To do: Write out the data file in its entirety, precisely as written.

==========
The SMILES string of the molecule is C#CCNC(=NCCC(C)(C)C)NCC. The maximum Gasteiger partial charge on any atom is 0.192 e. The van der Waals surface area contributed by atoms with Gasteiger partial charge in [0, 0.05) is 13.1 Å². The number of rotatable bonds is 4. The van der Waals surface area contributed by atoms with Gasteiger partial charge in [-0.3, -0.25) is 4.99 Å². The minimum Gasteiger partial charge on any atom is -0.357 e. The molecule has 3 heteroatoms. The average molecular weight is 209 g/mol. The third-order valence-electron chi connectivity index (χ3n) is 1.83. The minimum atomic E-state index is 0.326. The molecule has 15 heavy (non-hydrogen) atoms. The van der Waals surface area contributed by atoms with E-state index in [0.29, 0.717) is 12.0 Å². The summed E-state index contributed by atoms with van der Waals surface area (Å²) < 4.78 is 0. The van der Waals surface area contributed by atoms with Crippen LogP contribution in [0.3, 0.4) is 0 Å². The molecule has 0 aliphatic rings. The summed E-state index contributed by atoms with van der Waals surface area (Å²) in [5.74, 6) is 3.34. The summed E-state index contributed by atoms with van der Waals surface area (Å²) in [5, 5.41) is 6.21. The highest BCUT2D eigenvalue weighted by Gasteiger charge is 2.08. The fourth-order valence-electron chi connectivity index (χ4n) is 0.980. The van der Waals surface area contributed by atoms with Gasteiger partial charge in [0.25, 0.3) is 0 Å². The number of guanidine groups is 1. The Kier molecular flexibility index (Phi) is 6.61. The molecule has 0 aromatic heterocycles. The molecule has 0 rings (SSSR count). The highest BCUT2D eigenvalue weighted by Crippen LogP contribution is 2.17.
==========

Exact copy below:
The SMILES string of the molecule is C#CCNC(=NCCC(C)(C)C)NCC. The maximum Gasteiger partial charge on any atom is 0.192 e. The van der Waals surface area contributed by atoms with Gasteiger partial charge in [0, 0.05) is 13.1 Å². The number of rotatable bonds is 4. The van der Waals surface area contributed by atoms with Gasteiger partial charge in [-0.3, -0.25) is 4.99 Å². The minimum Gasteiger partial charge on any atom is -0.357 e. The molecule has 3 heteroatoms. The average molecular weight is 209 g/mol. The third-order valence-electron chi connectivity index (χ3n) is 1.83. The minimum atomic E-state index is 0.326. The molecule has 15 heavy (non-hydrogen) atoms. The van der Waals surface area contributed by atoms with E-state index in [0.29, 0.717) is 12.0 Å². The summed E-state index contributed by atoms with van der Waals surface area (Å²) < 4.78 is 0. The van der Waals surface area contributed by atoms with Crippen LogP contribution in [0.3, 0.4) is 0 Å². The molecule has 0 aliphatic rings. The summed E-state index contributed by atoms with van der Waals surface area (Å²) in [5.74, 6) is 3.34. The summed E-state index contributed by atoms with van der Waals surface area (Å²) in [5, 5.41) is 6.21. The highest BCUT2D eigenvalue weighted by Gasteiger charge is 2.08. The fourth-order valence-electron chi connectivity index (χ4n) is 0.980. The van der Waals surface area contributed by atoms with Gasteiger partial charge in [0.25, 0.3) is 0 Å². The number of guanidine groups is 1. The Kier molecular flexibility index (Phi) is 6.61. The molecule has 0 aromatic heterocycles. The molecule has 0 rings (SSSR count). The highest BCUT2D eigenvalue weighted by Crippen LogP contribution is 2.17.